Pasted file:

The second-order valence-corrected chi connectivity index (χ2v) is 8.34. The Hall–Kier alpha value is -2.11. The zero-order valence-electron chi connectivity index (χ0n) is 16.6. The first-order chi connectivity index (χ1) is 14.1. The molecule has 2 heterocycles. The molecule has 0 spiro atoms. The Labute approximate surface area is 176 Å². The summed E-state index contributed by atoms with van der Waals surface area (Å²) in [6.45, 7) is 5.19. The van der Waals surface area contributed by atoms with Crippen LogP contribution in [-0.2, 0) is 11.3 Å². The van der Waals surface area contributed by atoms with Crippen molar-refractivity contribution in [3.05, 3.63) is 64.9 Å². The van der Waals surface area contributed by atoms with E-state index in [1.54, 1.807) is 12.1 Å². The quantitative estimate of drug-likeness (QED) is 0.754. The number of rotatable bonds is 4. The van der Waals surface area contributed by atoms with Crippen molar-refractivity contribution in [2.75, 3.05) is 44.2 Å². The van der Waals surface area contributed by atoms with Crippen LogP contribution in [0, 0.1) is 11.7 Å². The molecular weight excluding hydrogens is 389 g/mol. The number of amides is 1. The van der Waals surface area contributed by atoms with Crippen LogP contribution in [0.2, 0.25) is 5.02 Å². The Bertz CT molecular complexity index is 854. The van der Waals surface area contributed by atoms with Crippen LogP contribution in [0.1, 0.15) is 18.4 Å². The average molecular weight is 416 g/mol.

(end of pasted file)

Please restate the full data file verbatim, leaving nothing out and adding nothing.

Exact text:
The second-order valence-corrected chi connectivity index (χ2v) is 8.34. The Hall–Kier alpha value is -2.11. The zero-order valence-electron chi connectivity index (χ0n) is 16.6. The first-order chi connectivity index (χ1) is 14.1. The molecule has 2 heterocycles. The molecule has 0 spiro atoms. The Labute approximate surface area is 176 Å². The summed E-state index contributed by atoms with van der Waals surface area (Å²) in [6.45, 7) is 5.19. The van der Waals surface area contributed by atoms with Crippen LogP contribution in [-0.2, 0) is 11.3 Å². The van der Waals surface area contributed by atoms with Crippen molar-refractivity contribution in [3.05, 3.63) is 64.9 Å². The van der Waals surface area contributed by atoms with E-state index in [1.54, 1.807) is 12.1 Å². The quantitative estimate of drug-likeness (QED) is 0.754. The number of rotatable bonds is 4. The van der Waals surface area contributed by atoms with Crippen molar-refractivity contribution in [2.75, 3.05) is 44.2 Å². The van der Waals surface area contributed by atoms with Crippen LogP contribution in [0, 0.1) is 11.7 Å². The molecular weight excluding hydrogens is 389 g/mol. The number of amides is 1. The van der Waals surface area contributed by atoms with Crippen LogP contribution in [0.2, 0.25) is 5.02 Å². The Bertz CT molecular complexity index is 854. The van der Waals surface area contributed by atoms with Crippen LogP contribution in [0.1, 0.15) is 18.4 Å². The average molecular weight is 416 g/mol.